The government investment in GM--What is the payback?

Richard Posner:

...

... As a result of the near collapse of the banking industry, and of financial intermediation generally, last September, lending was severely constrained for some months (it still is severely constrained, though less so). That would have made a reorganization in bankruptcy of the auto manufacturers, as distinct from a liquidation, very difficult to pull off....

That was a liquidity problem, rather than an allocative-efficiency problem. To understand this, one must distinguish between average and marginal cost. The average cost of producing a car is the total cost incurred by the manufacturer, including interest on its debts, divided by the number of cars it produces. That cost exceeded, and still exceeds, the price at which GM can sell an appreciable number of its vehicles. GM's marginal cost, however, is the addition to its total costs of producing one more vehicle. That cost does not include interest on existing debt, because the interest is a fixed amount rather than varying with how many cars GM builds and sells. (It is the fixity of its debt that made GM insolvent when the demand for its vehicles plummeted last fall.) As long as GM's marginal cost is less than the price it can get for its product, it is efficient that it should remain in business. So if it cannot get the cash that it requires to be able to remain in business, then an efficient production process will be shut down, and that is an inefficient result. It therefore made sense, regardless of macroeconomic consequences, for the government to step in and take the place of the temporarily constrained banks, and become GM's (and Chrysler's) banker.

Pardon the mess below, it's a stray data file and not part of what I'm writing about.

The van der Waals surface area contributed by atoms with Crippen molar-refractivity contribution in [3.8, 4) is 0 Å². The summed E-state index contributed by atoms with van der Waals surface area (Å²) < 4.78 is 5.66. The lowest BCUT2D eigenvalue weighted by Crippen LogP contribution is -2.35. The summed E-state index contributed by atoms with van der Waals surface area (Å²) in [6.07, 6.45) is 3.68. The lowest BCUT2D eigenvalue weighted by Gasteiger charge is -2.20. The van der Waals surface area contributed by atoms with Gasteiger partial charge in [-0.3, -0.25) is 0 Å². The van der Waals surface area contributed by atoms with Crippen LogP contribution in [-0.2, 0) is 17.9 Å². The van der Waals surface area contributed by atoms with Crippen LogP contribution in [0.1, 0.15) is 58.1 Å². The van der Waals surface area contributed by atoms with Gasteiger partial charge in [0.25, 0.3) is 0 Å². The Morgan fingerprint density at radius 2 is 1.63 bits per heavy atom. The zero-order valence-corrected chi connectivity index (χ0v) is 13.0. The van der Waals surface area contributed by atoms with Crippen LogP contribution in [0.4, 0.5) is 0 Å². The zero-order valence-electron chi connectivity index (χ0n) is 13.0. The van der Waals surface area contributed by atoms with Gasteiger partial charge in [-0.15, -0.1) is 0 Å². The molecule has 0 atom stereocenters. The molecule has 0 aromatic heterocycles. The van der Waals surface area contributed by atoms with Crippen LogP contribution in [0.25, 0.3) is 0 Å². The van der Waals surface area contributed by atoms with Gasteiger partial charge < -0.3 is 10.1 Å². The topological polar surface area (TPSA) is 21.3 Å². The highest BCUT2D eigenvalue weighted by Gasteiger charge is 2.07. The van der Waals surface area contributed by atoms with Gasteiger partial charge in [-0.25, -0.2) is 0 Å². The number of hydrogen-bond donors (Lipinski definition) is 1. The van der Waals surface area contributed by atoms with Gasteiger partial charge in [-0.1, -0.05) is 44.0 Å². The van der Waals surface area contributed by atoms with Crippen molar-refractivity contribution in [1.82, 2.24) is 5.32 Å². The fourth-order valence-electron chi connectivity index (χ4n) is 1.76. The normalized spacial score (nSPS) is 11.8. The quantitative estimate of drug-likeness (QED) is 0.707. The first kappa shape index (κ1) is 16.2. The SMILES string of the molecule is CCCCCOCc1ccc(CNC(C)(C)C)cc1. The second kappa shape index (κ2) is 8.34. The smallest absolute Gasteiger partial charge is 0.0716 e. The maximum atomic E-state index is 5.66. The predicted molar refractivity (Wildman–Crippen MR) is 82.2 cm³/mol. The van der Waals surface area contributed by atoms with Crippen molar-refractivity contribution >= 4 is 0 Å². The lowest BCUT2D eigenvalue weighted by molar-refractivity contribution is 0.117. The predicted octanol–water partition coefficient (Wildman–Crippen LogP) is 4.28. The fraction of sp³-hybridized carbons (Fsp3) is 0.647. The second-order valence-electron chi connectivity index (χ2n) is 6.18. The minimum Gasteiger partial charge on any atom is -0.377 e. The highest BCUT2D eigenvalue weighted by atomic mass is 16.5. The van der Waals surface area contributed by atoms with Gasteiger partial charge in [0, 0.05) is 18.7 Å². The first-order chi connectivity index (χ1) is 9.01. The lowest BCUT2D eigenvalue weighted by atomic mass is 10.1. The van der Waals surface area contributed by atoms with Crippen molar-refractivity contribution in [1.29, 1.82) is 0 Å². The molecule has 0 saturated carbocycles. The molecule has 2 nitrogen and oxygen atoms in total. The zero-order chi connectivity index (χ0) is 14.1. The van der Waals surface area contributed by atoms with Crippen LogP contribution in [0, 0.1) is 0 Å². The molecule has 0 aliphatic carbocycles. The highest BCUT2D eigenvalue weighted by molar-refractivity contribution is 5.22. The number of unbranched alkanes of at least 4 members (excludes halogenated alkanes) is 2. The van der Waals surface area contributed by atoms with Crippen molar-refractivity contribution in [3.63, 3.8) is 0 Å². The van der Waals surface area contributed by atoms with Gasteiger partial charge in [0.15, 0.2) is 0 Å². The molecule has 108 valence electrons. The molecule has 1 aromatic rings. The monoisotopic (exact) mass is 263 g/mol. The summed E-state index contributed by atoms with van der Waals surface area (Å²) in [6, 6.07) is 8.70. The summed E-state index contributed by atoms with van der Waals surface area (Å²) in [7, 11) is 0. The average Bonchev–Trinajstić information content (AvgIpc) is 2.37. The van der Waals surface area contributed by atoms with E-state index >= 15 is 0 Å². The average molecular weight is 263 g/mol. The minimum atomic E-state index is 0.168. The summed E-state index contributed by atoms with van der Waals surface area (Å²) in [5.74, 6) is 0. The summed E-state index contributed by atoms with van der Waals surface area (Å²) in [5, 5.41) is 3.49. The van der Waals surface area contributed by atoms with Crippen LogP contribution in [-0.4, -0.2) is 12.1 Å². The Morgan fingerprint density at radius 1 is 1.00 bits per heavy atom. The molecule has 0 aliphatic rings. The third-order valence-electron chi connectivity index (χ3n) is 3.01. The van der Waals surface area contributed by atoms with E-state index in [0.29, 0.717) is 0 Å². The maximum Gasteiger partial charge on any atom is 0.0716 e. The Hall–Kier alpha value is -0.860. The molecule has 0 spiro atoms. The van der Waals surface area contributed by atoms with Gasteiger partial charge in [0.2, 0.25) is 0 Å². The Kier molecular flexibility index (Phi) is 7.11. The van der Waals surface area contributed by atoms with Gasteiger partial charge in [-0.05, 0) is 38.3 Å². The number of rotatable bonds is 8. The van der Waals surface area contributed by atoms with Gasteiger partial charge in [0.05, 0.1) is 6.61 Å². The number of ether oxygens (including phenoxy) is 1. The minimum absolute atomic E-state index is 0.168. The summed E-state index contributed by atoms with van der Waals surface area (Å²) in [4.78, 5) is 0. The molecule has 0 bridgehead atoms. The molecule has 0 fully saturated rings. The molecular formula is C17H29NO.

But that was then. Five months later, credit is less constrained, and so GM's inability to obtain debtor in possession financing (if indeed it is unable to do so, as I shall assume) may reflect not a liquidity problem but a judgment by the financial industry that GM has no long-run future and therefore could not repay a debtor-in-possession loan large enough to keep the company going....

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While we still don't know the answer to the question in my headline, Posner's reason suggest the payback forecasted for GM is not adequate to attract private investors. That tells me that without a rapid increase in the volume of sales the payback is unlikely to occur during Obama's term of office, if ever. GM is facing the same problems that Toyoto is facing on sales volume, but it will be further hampered by its ownership structure after its bankruptcy.

Shedding dealerships does not appear on its surface to be a way to increase the sales volume needed for profitablility. Add that to the administrations push to make more cars that people don't want and profitability looks impossible at this moment in time.

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